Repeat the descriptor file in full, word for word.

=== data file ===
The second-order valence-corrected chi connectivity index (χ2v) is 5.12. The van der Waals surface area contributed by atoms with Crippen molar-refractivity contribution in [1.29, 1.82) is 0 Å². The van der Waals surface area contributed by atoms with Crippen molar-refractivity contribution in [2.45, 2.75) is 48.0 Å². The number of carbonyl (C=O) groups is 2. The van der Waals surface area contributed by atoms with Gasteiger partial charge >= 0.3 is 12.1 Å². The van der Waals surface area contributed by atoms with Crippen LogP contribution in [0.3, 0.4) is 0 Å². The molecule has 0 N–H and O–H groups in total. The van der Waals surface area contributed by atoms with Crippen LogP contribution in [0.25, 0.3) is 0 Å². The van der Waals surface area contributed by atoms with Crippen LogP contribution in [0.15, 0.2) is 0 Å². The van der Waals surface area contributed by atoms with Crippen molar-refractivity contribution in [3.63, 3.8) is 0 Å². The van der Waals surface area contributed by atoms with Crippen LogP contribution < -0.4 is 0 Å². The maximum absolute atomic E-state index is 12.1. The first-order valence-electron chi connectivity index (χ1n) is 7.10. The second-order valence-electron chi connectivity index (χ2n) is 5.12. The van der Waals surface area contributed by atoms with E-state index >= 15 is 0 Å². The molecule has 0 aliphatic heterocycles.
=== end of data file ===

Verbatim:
The second-order valence-corrected chi connectivity index (χ2v) is 5.12. The van der Waals surface area contributed by atoms with Crippen molar-refractivity contribution in [1.29, 1.82) is 0 Å². The van der Waals surface area contributed by atoms with Crippen molar-refractivity contribution in [2.45, 2.75) is 48.0 Å². The number of carbonyl (C=O) groups is 2. The van der Waals surface area contributed by atoms with Gasteiger partial charge >= 0.3 is 12.1 Å². The van der Waals surface area contributed by atoms with Crippen LogP contribution in [0.3, 0.4) is 0 Å². The molecule has 0 N–H and O–H groups in total. The van der Waals surface area contributed by atoms with Crippen LogP contribution in [0.25, 0.3) is 0 Å². The van der Waals surface area contributed by atoms with Crippen LogP contribution in [0.15, 0.2) is 0 Å². The van der Waals surface area contributed by atoms with Crippen molar-refractivity contribution in [3.63, 3.8) is 0 Å². The van der Waals surface area contributed by atoms with Crippen LogP contribution < -0.4 is 0 Å². The maximum absolute atomic E-state index is 12.1. The first-order valence-electron chi connectivity index (χ1n) is 7.10. The second-order valence-electron chi connectivity index (χ2n) is 5.12. The van der Waals surface area contributed by atoms with E-state index >= 15 is 0 Å². The molecule has 0 aliphatic heterocycles.